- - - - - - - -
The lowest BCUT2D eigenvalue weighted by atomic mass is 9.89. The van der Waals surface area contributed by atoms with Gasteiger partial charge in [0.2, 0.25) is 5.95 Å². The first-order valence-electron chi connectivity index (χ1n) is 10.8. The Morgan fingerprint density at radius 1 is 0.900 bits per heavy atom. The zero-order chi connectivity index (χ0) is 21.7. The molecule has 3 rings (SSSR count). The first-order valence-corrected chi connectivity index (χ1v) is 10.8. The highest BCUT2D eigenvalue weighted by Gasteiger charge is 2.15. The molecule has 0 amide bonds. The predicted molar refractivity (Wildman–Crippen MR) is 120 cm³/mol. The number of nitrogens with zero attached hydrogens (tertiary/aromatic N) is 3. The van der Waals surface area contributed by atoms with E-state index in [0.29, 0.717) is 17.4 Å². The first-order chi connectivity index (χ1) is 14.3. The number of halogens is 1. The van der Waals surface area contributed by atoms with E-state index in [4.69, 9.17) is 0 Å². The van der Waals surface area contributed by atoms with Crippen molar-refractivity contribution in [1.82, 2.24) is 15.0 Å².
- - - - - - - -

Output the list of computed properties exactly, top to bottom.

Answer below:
The lowest BCUT2D eigenvalue weighted by atomic mass is 9.89. The van der Waals surface area contributed by atoms with Gasteiger partial charge in [0.2, 0.25) is 5.95 Å². The first-order valence-electron chi connectivity index (χ1n) is 10.8. The Morgan fingerprint density at radius 1 is 0.900 bits per heavy atom. The zero-order chi connectivity index (χ0) is 21.7. The molecule has 3 rings (SSSR count). The first-order valence-corrected chi connectivity index (χ1v) is 10.8. The highest BCUT2D eigenvalue weighted by Gasteiger charge is 2.15. The molecule has 0 amide bonds. The predicted molar refractivity (Wildman–Crippen MR) is 120 cm³/mol. The number of nitrogens with zero attached hydrogens (tertiary/aromatic N) is 3. The van der Waals surface area contributed by atoms with E-state index in [0.29, 0.717) is 17.4 Å². The first-order chi connectivity index (χ1) is 14.3. The number of halogens is 1. The van der Waals surface area contributed by atoms with E-state index in [4.69, 9.17) is 0 Å². The van der Waals surface area contributed by atoms with Crippen molar-refractivity contribution in [1.82, 2.24) is 15.0 Å².